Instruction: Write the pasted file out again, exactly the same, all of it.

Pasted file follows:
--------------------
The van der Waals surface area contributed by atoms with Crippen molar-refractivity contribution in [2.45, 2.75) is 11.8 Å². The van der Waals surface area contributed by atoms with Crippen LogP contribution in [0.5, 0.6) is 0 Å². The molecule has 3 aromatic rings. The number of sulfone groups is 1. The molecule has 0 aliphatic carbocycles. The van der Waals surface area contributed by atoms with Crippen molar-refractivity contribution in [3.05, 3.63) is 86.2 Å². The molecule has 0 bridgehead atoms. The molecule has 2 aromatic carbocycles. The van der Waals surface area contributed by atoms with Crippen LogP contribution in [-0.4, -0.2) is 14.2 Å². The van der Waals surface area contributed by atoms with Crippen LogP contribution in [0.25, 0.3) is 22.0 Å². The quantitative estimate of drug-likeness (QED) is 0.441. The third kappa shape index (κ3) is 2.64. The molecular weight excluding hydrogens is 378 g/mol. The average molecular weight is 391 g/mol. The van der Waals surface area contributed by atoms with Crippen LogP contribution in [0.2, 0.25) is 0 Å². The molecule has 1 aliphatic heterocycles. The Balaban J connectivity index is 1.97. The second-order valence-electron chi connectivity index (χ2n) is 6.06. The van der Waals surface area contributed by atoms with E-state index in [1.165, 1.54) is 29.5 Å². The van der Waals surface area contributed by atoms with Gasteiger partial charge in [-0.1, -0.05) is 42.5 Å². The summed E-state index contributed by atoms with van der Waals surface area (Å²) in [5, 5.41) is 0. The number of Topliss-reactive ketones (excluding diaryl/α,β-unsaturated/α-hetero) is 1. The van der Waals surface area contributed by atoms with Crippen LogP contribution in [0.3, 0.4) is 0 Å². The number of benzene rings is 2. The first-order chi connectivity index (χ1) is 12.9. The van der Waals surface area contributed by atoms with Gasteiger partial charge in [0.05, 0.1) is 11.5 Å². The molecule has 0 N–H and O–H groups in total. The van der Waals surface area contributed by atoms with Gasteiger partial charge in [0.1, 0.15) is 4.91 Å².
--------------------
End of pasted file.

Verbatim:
The van der Waals surface area contributed by atoms with Crippen molar-refractivity contribution in [2.45, 2.75) is 11.8 Å². The van der Waals surface area contributed by atoms with Crippen LogP contribution in [0.5, 0.6) is 0 Å². The molecule has 3 aromatic rings. The number of sulfone groups is 1. The molecule has 0 aliphatic carbocycles. The van der Waals surface area contributed by atoms with Crippen molar-refractivity contribution in [3.05, 3.63) is 86.2 Å². The molecule has 0 bridgehead atoms. The molecule has 2 aromatic carbocycles. The van der Waals surface area contributed by atoms with Crippen LogP contribution in [-0.4, -0.2) is 14.2 Å². The van der Waals surface area contributed by atoms with Crippen LogP contribution in [0.25, 0.3) is 22.0 Å². The quantitative estimate of drug-likeness (QED) is 0.441. The third kappa shape index (κ3) is 2.64. The molecular weight excluding hydrogens is 378 g/mol. The average molecular weight is 391 g/mol. The van der Waals surface area contributed by atoms with Crippen LogP contribution in [0.2, 0.25) is 0 Å². The molecule has 1 aliphatic heterocycles. The Balaban J connectivity index is 1.97. The second-order valence-electron chi connectivity index (χ2n) is 6.06. The van der Waals surface area contributed by atoms with E-state index in [1.165, 1.54) is 29.5 Å². The van der Waals surface area contributed by atoms with Gasteiger partial charge in [-0.1, -0.05) is 42.5 Å². The summed E-state index contributed by atoms with van der Waals surface area (Å²) in [5, 5.41) is 0. The number of Topliss-reactive ketones (excluding diaryl/α,β-unsaturated/α-hetero) is 1. The van der Waals surface area contributed by atoms with Crippen LogP contribution in [0.3, 0.4) is 0 Å². The number of benzene rings is 2. The first-order chi connectivity index (χ1) is 12.9. The van der Waals surface area contributed by atoms with Gasteiger partial charge in [0.05, 0.1) is 11.5 Å². The molecule has 0 N–H and O–H groups in total. The van der Waals surface area contributed by atoms with Gasteiger partial charge in [0.1, 0.15) is 4.91 Å².